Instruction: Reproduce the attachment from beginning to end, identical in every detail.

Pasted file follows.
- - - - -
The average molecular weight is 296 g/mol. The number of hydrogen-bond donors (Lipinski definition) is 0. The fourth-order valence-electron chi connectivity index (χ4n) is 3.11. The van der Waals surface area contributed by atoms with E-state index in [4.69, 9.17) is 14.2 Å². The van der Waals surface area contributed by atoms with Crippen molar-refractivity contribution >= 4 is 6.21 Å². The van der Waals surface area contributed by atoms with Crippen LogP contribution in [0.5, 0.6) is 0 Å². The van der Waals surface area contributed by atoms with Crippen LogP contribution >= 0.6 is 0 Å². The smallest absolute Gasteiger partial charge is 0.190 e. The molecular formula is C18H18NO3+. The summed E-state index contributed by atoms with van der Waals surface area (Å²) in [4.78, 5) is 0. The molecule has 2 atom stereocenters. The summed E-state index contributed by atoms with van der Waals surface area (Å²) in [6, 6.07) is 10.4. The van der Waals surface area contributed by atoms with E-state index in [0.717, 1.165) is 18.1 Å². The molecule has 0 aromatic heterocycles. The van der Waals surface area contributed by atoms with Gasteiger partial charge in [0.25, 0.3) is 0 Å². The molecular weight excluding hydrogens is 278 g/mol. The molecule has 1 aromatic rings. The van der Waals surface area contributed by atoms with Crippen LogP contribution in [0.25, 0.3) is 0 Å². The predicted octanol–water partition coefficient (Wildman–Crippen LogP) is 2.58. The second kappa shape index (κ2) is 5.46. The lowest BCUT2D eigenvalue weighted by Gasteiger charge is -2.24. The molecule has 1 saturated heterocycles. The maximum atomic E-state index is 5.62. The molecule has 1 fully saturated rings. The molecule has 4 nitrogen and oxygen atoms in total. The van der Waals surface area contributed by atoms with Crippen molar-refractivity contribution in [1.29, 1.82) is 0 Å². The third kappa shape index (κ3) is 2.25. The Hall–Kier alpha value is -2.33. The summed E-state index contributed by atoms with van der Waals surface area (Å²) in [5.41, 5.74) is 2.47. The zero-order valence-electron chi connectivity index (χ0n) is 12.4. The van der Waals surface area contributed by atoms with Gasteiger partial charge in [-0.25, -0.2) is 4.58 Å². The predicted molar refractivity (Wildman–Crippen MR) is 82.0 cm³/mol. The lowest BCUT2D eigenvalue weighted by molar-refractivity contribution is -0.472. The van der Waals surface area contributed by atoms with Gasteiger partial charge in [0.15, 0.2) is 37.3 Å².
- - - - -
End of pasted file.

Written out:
The average molecular weight is 296 g/mol. The number of hydrogen-bond donors (Lipinski definition) is 0. The fourth-order valence-electron chi connectivity index (χ4n) is 3.11. The van der Waals surface area contributed by atoms with E-state index in [4.69, 9.17) is 14.2 Å². The van der Waals surface area contributed by atoms with Crippen molar-refractivity contribution >= 4 is 6.21 Å². The van der Waals surface area contributed by atoms with Crippen LogP contribution in [0.5, 0.6) is 0 Å². The van der Waals surface area contributed by atoms with Crippen LogP contribution >= 0.6 is 0 Å². The smallest absolute Gasteiger partial charge is 0.190 e. The molecular formula is C18H18NO3+. The summed E-state index contributed by atoms with van der Waals surface area (Å²) in [4.78, 5) is 0. The molecule has 2 atom stereocenters. The summed E-state index contributed by atoms with van der Waals surface area (Å²) in [6, 6.07) is 10.4. The van der Waals surface area contributed by atoms with E-state index in [0.717, 1.165) is 18.1 Å². The molecule has 0 aromatic heterocycles. The van der Waals surface area contributed by atoms with Gasteiger partial charge in [0.25, 0.3) is 0 Å². The molecular weight excluding hydrogens is 278 g/mol. The molecule has 1 aromatic rings. The van der Waals surface area contributed by atoms with Crippen LogP contribution in [0.25, 0.3) is 0 Å². The predicted octanol–water partition coefficient (Wildman–Crippen LogP) is 2.58. The second kappa shape index (κ2) is 5.46. The lowest BCUT2D eigenvalue weighted by Gasteiger charge is -2.24. The molecule has 1 saturated heterocycles. The maximum atomic E-state index is 5.62. The molecule has 1 fully saturated rings. The molecule has 4 nitrogen and oxygen atoms in total. The van der Waals surface area contributed by atoms with Crippen molar-refractivity contribution in [1.29, 1.82) is 0 Å². The third kappa shape index (κ3) is 2.25. The Hall–Kier alpha value is -2.33. The summed E-state index contributed by atoms with van der Waals surface area (Å²) in [5.41, 5.74) is 2.47. The zero-order valence-electron chi connectivity index (χ0n) is 12.4. The van der Waals surface area contributed by atoms with Gasteiger partial charge in [-0.25, -0.2) is 4.58 Å². The predicted molar refractivity (Wildman–Crippen MR) is 82.0 cm³/mol. The lowest BCUT2D eigenvalue weighted by molar-refractivity contribution is -0.472. The van der Waals surface area contributed by atoms with Gasteiger partial charge in [0.15, 0.2) is 37.3 Å².